Cutting-edge. Innovative. Transformative. TELEMEDICINE

story by Kelly Harley    photos by Tonya Perry

Cutting-edge. Innovative. Transformative. These words can be used to describe the Effingham Health TELEMED program. After its first year in operation at two local schools, the program is expanding and offering students access to health care like never before.

TELEMED in Action
In 2017, Effingham Health System (EHS) launched the TELEMED program in two Effingham County schools, Springfield Elementary and Guyton Elementary. The collaborative effort between EHS, Georgia Partnership for Telehealth and the Effingham County Board of Education has been met with plenty of praise. “Our primary focus is to provide quality, accessible health care to the students and staff in the Effingham County school system,” says Karen Warnell, health services coordinator for Effingham County schools. “We want to have a positive impact on the children’s health, school attendance and academic performance.”
This year, the program is expanding to Sandhill Elementary and Rincon Elementary. Schools are selected by which locations can serve the most children. The goal is to add schools each semester, until all the schools have access to the program. “We looked at the data and carefully chose the schools to implement the program,” says Joe Tallent, community and operations coordinator for EHS. “We decided to start with elementary schools first, and one main benefit of starting the program in lower grades is that the children and parents will already be familiar with how the program works.” Tallent says it is a plus that this encourages parents to feel more involved with the kids’ school life at a young age. During the 2017-2018 school year, there were 34 telemedicine visits. A typical visit is anywhere from 15 to 30 minutes.

How Does TELEMED Work?
One of the main goals of the program is to get children the care they need. Another goal is to keep them (and faculty) in the classroom as much as possible. So, instead of the children and staff needing to leave school to visit a doctor, they simply make a trip to the school nurse’s office. There, the nurse determines if a telemedicine appointment is necessary and if it is, he or she starts the virtual doctor’s appointment.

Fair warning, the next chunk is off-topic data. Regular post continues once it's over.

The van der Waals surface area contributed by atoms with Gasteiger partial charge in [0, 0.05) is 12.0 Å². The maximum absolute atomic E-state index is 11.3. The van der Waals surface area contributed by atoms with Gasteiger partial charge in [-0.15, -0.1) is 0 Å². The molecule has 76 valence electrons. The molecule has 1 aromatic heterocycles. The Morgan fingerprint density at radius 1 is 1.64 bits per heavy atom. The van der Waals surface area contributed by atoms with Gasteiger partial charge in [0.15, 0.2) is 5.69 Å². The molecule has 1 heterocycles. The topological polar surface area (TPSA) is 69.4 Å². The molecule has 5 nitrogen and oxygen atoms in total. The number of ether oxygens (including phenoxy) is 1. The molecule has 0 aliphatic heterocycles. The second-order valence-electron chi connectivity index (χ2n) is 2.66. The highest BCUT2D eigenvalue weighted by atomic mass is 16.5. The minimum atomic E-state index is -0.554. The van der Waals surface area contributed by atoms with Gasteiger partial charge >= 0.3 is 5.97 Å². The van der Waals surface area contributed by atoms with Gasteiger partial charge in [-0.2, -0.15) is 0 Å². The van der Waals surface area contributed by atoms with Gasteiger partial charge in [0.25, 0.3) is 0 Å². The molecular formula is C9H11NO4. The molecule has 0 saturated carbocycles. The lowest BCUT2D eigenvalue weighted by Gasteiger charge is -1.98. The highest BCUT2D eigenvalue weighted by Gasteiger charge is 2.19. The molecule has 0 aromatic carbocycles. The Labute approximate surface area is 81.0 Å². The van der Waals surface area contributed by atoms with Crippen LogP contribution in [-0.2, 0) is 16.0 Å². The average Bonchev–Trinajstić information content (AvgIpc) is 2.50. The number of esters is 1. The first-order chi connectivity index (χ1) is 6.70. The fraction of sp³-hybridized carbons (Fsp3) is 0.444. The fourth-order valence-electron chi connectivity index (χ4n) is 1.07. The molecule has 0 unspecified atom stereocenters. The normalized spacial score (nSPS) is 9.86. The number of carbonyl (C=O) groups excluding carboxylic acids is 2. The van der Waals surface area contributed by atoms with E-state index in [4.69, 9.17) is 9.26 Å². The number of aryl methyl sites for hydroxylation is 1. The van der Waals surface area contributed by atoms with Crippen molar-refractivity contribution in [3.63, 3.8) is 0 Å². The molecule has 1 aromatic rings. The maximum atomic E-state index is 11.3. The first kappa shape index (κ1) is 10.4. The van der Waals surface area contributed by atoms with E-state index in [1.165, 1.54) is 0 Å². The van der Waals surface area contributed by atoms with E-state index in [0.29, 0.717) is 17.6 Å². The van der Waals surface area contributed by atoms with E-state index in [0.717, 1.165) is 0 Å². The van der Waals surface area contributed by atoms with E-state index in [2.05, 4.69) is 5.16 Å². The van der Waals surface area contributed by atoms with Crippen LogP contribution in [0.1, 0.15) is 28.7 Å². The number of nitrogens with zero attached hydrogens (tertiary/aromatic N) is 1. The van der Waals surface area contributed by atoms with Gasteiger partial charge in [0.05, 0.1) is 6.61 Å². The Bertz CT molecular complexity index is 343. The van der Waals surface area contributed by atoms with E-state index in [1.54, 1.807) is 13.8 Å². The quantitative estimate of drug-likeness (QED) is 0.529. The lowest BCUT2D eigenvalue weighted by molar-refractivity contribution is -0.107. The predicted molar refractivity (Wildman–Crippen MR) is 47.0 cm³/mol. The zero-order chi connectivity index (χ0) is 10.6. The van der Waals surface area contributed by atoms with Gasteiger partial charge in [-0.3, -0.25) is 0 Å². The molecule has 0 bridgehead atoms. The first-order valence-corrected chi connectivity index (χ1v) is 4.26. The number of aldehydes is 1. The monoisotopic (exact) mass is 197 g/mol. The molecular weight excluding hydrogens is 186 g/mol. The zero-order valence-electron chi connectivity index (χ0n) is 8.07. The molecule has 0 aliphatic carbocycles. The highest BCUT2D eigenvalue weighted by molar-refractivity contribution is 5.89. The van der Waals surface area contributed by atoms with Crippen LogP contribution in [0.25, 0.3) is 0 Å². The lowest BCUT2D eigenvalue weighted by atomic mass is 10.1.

EHS doctors and physician assistants then “meet” with patients. Today’s telemedicine visit includes a bluetooth stethoscope, digital cameras, monitors and a digital scope. The physician can see a high-definition picture of the patient and communicates via live cameras and a computer. “We test a lot for strep throat and the flu. We also treat a lot of ear infections,” says Warnell. “If a patient is diagnosed, medications are prescribed and called into the pharmacy.” This means the medication will be ready when the parent goes to pick it up.
Along with increased access to primary health care, decreased emergency room visits, and less time out of the classroom, telemedicine visits save money. “The visits benefit Medicaid, PeachCare for Kids® and private insurers. Parents don’t have to miss as much work and the schools don’t need to hire substitute teachers,” says Warnell. Another benefit is that children receive immediate medical attention. “When we didn’t have telemedicine, the parents would take the child home and they didn’t always go right to the doctor. Telemedicine visits shorten absence time because often times children are treated faster,” adds Warnell. She says the program involves many people working together to create a seamless visit with a provider.
Funding for the Program
This year’s expansion is funded through the Rural Hospital Stabilization grant awarded by the State Office of Rural Health. The grant allowed for the purchase of equipment and software. “The initial outlay is for the equipment. The cost to run the program each year is minimal,” says Tallent. “There is a membership fee that we pay each year and the physicians are compensated by EHS.” The first year of the program was funded by EHS and the Effingham County Board of Education.
While it’s too early to calculate the cost savings, Tallent says they will continue to collect data and compare as the program moves forward. Regardless of those numbers, Tallent says the program is making a difference. “While there are a lot of schools using the school-based telemedicine program, there is no county near us that is doing this,” says Tallent. “It really seems to be the trend and you can essentially have someone seen by a physician across the state.”
The Future of TELEMED
Tallent says when the TELEMED program was brought up, decision makers jumped on board right away. “Our new chief executive officer, Fran Baker-Witt, is a visionary and an outside-of-the-box person. She saw the benefits to the community and gave the go-ahead,” says Tallent. “The pieces came together. The School Board and the providers were excited and loved the idea of telemedicine in our schools.”
After a successful first year and with the expansion this year, both EHS and the Effingham County Board of Education say they want to see the program in every school across the county. “Eventually we want to have telemedicine in every public school in the county. We want this to be a successful program, so we are diligent about our expansion,” says Warnell.
EHS is committed to being on the forefront of transforming healthcare for children and families. “If it’s difficult to get the health care they need, we need to go to them,” says Tallent. “As time goes on, we will work out our plan and add new schools each year. Just having the foresight to step outside of the box a little bit and try something cutting-edge, it says a lot about the whole program and partnership.”
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